Anna’s mom, Giuli, brought me to the lovely little town of Treviso to just snoop around. It was a crappy, misty day, but we had fun anyway. She’s a really happy, positive person. I got to really spend quality time with her this trip.


That fountain exists. 

She took me to Venice too. Gloriously sunny weather guided us through the winding streets and throngs of people.


It was exactly has I remember. Timeless, vibrant, salty.

Miriam and I got to reconnect. We spent a day exploring some caves an hour north of Venice.


It was really fun just walking around surrounded by such beauty. 

I learned how to walk on stilts! Just adding to my list of odd talents. Anna’s father made them for her years ago.


The only thing that could have made the Venice trip better is if Anna could have been there! Sadly, she now lives in Mexico. 

Florence and Rome in the next post…
I’m going to catch you up to current times over the next two days. Sorry for the absence! Stay tuned!

Hellooooooo!

It’s my last day in Zurich, and the weather is a little crappy, so it’s a great day to sit down and catch you up. We left off in Stuttgart with the promise of beer fest, and man did I experience it. It wasn’t what I expected, it was better! One of my friends in Stuttgart let me borrow her dirndl (the traditional dress worn for fest) so I could feel like I belonged. It really did make the experience richer. My lovely new friend Starla helped me with my hair, and acted as a sort of guide to beer fest. Isn’t she beautiful?


My dirndl went beautifully with my timberland boots, as you can see. We took a train to the festival grounds which I was unaware would look like a county fair complete with carnies and rides.


The beer tents themselves were not tents. They were massive temporary beer halls: Long wooden tables, huge bars, full club stage and lights with a band and a DJ. Unless you’re eating (OMFG the chicken was amazing), you were standing on your bench dancing and drinking. German music, American music, drinking songs, Prost-ing songs, the party was alive and well in Stuttgart.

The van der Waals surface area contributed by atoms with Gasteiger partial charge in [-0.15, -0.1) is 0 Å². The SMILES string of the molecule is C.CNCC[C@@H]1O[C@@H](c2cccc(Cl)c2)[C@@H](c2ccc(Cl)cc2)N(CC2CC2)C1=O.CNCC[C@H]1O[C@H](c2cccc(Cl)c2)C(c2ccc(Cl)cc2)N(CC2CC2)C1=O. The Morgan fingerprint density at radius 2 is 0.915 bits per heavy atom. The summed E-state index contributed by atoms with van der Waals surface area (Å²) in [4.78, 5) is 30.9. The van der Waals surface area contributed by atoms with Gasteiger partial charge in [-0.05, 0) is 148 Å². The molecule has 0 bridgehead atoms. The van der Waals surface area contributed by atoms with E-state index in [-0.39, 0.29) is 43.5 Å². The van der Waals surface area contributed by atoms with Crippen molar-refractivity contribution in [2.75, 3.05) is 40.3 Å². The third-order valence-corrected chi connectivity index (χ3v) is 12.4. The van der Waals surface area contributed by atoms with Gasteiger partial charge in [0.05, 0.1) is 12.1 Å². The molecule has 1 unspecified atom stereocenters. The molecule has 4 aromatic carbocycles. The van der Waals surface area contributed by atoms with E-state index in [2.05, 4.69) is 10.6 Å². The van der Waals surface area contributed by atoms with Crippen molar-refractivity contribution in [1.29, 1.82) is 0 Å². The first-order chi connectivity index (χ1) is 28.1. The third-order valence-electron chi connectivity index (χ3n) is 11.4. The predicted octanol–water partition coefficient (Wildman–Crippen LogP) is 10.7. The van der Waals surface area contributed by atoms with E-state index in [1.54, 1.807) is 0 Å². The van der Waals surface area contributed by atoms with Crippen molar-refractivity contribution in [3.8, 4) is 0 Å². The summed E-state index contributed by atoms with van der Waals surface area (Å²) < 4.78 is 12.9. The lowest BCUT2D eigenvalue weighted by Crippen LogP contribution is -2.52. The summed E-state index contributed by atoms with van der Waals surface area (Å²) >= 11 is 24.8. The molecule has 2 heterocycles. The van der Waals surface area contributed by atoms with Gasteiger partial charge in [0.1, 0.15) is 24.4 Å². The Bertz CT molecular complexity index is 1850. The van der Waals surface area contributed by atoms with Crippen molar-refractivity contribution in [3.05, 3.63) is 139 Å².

It was a truly incredible experience with some excellent people. Everyone was happy. There wasn’t a sullen face in the hall, and I gotta say, dirndls and liederhosen look good on everyone. 

I made it to Zurich last Monday. I have really enjoyed this city. It’s got a big city feel with small, old Europe charm. The shopping is fantastic, the sight seeing is gorgeous, and the people are beautiful. 


My first adventure was up to the local mountain, Uetliberg. It was an easy hike to the top with nice views of the city and the lake. I met an American girl, an Australian man, and a Canadian girl on the train on the way to the mountain, and we had a really nice time exploring together. They were really open, intelligent people with interesting stories to tell. It made the mountain much more special.


These lights lined the trail up to the peak, silent sentinels watching over the city. 

The next evening, I got to go swing dancing! It was a Lindy Hop style party with a short class before hand. I haven’t danced Lindy in ages, and it really showed. Nevertheless, the locals ensured I had a great time. I think my face was sore afterward from all the smiling and laughing.


On my explorations in the old town shopping district, I found a Lululemon. ❤️ Naturally, I had to go in to inspect. The salesman came over to see if I needed help, discovered I was American, and we instantly got to talking about crossfit and movement. The next day, he brought me to this outdoor workout area. After a quick lunch by the river, we did a street workout. It was a blast! Coach Jenna came out and helped a couple people work on some gymnastics skills. We all had a really great time just working out in the fresh air and playing on the equipment like children.


Of course, after the workout, we treated ourselves to a beer. He brought me to a metal bar. I was so thrilled!! I felt right at home.


I liked it so much, that I went back the following day with an American friend I met.


Kira was an amazing find. She was in town only one night, but we will surely be friends for a long time. Her stories of travel were inspiring, and I look forward to seeing her somewhere else in the world someday. It was like meeting a sister you never knew you had. Our mutual local friend Stephan joined us the next day for a brief city tour before we sent her off to her next destination. He was the perfect hipster guide. We got great coffee and found the best shops you’ve probably never heard of.